All I’ve seen of television in the last few weeks has been from hoardings while I wait around in traffic. Every red light means the opportunity to stare into the eyes of another woman with an ambiguous expression gazing into the horizon of a 9 p.m. prime-time spot on Colors.

What is the secret behind The Mary Celeste? Do fruit flies come from fruit eggs? Did I remember to switch the geyser off while leaving the house this morning?

I come home nearly every night to find dad tuned into “Entertainment ke liye Dance India Sa-re-Ga Couples Kids X got talent Idol” with some permutation of the Paula-Randy-Simon combination of judges. Sometimes he’s moved enough to send in an SMS vote, after which I’ll make a joke about democracy and he’ll stare me down till I slink into my room. And how talent abounds- sometimes acrobatic feats so impressive and sometimes songs so sweetly sung that you’re spell bound for a second till the camera zooms in on Farah Khan and thankfully we cut to commercial break.

Reality T.V, as has been said numerous times before, is the sewer pipe where the self-respect of our race goes to die. This is specifically in reference to anyone who has ever been on Channel V’s piece de resistance Dare to Date. Wait no, it’s Dare 2 Date.  Apparently the word “to” was one letter to many.

And with the combination of the two today taking up most air time, I realized- I miss characters. I miss running in from the morning session of “dabba ice-spice” (It was “Dabba I spy.” I spy with an old dabba. We could dream up a game with old strings and bits of glass if we had to, no X-boxes for us.), to watch the portrait of Anand Mathur’s wife (played by Priya Tendulkar), tease him from the walls while Sweety ( Rakhee Tandon) and Babli cooked up another hare-brained scheme and Kajal bhai (Bhairavi Raichura) summoned the forces of the Mumbai underworld to help them out. My lunch might have gone cold, but not one morsel would enter my mouth till Hum Paanch started in its 1:00 p.m. slot.

The Tagore quoting Byomkesh Babu, in the series Byomkesh Bakshi -the modern day, one-man version of CID, dragged us out of bed on Sunday mornings and many-a-lunch break was spent imitating the accents of the characters in Zubaan Sambhalke.

For me, it’s always been the character that I’ve felt a connection with. The reason I looked forward to next episode of Dekh Bhai Dekh was because I genuinely wanted to know how Sanjay (Vishal Singh) and Shilpa (played by a young Urvashi Dholakia) were going to sort out the next melodramatic tragedy in their teenage relationship. I cared.

Today, nothing drags me out of my room to the T.V set in the living room anymore. A singing contest is that, a singing contest. And even though they are singularly responsible for keeping the karaoke version of “Kal Ho Na Ho” in circulation in the tear-jerking elimination montage of every contestant, I find myself disconnected. The appeal of reality television people was: “OMG, look they’re real people, just like us.” But that novelty too has worn off.  Becasue like the characters of yester-years they were not representations, they were themselves.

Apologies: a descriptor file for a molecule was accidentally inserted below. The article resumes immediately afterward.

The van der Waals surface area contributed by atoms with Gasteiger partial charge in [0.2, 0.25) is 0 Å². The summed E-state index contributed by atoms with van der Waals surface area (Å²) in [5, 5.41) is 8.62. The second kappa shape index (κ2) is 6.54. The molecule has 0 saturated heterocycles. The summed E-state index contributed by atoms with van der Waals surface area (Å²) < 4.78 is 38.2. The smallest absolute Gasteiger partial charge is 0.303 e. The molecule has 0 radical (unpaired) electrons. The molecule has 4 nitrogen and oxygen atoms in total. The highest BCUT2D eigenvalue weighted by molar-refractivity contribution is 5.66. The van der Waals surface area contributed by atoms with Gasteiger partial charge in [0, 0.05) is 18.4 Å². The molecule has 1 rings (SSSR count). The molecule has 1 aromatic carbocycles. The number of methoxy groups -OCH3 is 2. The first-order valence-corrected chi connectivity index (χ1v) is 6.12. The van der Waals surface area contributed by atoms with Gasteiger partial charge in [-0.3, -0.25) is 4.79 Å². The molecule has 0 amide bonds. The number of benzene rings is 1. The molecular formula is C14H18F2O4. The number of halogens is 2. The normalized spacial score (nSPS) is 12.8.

Urvashi Dholakia is not Kaumalika, though people will never forget her giant bindi and the intense patch of v-shaped sindoor that she sported for years on prime time television. They loved to hate her. It was easy, she represented everything evil and conniving. I see the real Dolly Bindra get possessed and unpossessed on air and then her website where she can be contacted for more work, I get disgruntled. She’s crazy, a part of me insists, and then the other realises that she too, just like any of us, is looking for her next job, her next project. I can’t decide whether to hate her for her T.V antics, or to feel sad. And that’s why I don’t venture to the television today. The sickening ambiguity that comes out of not knowing how to feel towards something real and unreal at the same time.

Today on reality shows, writers don’t need to stress about the creation of characters because the person/character is already present, it’s just putting them in different situations and pushing them to bring out the ugliest, saddest in them. Even Pamela Anderson came down to bust-thrusting on Bigg Boss, robbing many men of the adolescent fantasies of her giving them mouth-to-mouth in that glorious red swimsuit.

Today we won’t judge Shweta Tiwari the actor, but Shweta Tiwari the person. Our celebrity coverage has gotten meaner and more desperate because we’re attacking people. Now you can get them at their most vulnerable and kick them while they’re down.

Veena Malik, who is making her way into Bollywood now, is only known for her affair with sleaze ball Ashmit Patel. Not for the fact that she is one of the first women in Pakistan to coherently answer to the various fatwas being issued against her and the resulting exposure of the hypocrisy between our portrayal of women on T.V and real life.

I think we need to separate characters from people. The talent, as is evidenced by so many shows is there. Now if only someone would use it and maybe give us an interesting story, and most importantly characters that we can invest in without feeling torn between sensibilities.

2 thoughts on “Death of the character

  1. This is so true and written in such a funny way. But yes i get what your saying we are bombarded with extreme characters representing the good and the bad, nobody is interested in selling a real story with real characters anymore and even reality is rehearsed.

  2. all i could do t the end was fight a smile on my face, nod my head a bit to the right then left, a smirk, followed by a hahahaha! and then finally the nod of approval and the smile of satisfaction of reading something worthwhile, looking forward to more such experiences!!!!!!!!

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